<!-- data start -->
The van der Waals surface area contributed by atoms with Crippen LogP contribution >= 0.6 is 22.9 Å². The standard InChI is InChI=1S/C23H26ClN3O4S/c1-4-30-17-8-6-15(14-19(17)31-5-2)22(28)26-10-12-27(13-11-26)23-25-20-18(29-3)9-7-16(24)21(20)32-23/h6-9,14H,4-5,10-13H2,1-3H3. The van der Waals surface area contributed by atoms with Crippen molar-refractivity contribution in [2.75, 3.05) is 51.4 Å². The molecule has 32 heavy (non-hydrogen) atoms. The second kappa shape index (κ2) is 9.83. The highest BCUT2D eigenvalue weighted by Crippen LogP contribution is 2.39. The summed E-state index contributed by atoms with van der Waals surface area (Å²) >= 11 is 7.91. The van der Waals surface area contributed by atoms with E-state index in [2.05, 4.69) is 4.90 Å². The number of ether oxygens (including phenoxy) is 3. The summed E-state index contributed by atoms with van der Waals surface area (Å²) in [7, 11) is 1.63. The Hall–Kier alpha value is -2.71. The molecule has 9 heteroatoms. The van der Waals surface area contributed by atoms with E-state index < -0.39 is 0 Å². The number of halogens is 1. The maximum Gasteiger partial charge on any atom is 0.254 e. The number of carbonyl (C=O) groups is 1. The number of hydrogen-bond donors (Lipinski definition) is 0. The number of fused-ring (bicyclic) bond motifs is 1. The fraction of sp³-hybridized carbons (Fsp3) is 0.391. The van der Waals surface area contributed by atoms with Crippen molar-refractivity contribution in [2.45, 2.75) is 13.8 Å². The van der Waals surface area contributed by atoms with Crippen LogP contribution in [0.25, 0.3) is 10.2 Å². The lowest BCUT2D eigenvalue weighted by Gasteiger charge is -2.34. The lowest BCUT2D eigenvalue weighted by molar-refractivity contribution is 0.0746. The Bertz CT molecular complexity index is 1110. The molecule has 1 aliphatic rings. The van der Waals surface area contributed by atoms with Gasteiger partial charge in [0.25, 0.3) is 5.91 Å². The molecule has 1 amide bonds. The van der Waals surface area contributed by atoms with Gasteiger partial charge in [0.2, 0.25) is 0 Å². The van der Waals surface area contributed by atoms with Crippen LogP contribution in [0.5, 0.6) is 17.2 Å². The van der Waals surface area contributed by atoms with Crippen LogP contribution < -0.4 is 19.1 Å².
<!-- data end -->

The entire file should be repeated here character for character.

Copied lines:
The van der Waals surface area contributed by atoms with Crippen LogP contribution >= 0.6 is 22.9 Å². The standard InChI is InChI=1S/C23H26ClN3O4S/c1-4-30-17-8-6-15(14-19(17)31-5-2)22(28)26-10-12-27(13-11-26)23-25-20-18(29-3)9-7-16(24)21(20)32-23/h6-9,14H,4-5,10-13H2,1-3H3. The van der Waals surface area contributed by atoms with Crippen molar-refractivity contribution in [2.75, 3.05) is 51.4 Å². The molecule has 32 heavy (non-hydrogen) atoms. The second kappa shape index (κ2) is 9.83. The highest BCUT2D eigenvalue weighted by Crippen LogP contribution is 2.39. The summed E-state index contributed by atoms with van der Waals surface area (Å²) >= 11 is 7.91. The van der Waals surface area contributed by atoms with E-state index in [2.05, 4.69) is 4.90 Å². The number of ether oxygens (including phenoxy) is 3. The summed E-state index contributed by atoms with van der Waals surface area (Å²) in [7, 11) is 1.63. The Hall–Kier alpha value is -2.71. The molecule has 9 heteroatoms. The van der Waals surface area contributed by atoms with E-state index < -0.39 is 0 Å². The number of halogens is 1. The maximum Gasteiger partial charge on any atom is 0.254 e. The number of carbonyl (C=O) groups is 1. The number of hydrogen-bond donors (Lipinski definition) is 0. The number of fused-ring (bicyclic) bond motifs is 1. The fraction of sp³-hybridized carbons (Fsp3) is 0.391. The van der Waals surface area contributed by atoms with Crippen molar-refractivity contribution in [2.45, 2.75) is 13.8 Å². The van der Waals surface area contributed by atoms with Crippen LogP contribution in [0.25, 0.3) is 10.2 Å². The lowest BCUT2D eigenvalue weighted by Gasteiger charge is -2.34. The lowest BCUT2D eigenvalue weighted by molar-refractivity contribution is 0.0746. The Bertz CT molecular complexity index is 1110. The molecule has 1 aliphatic rings. The van der Waals surface area contributed by atoms with Gasteiger partial charge in [0.25, 0.3) is 5.91 Å². The molecule has 1 amide bonds. The van der Waals surface area contributed by atoms with Gasteiger partial charge in [0.2, 0.25) is 0 Å². The van der Waals surface area contributed by atoms with Crippen LogP contribution in [0.5, 0.6) is 17.2 Å². The van der Waals surface area contributed by atoms with Crippen LogP contribution < -0.4 is 19.1 Å².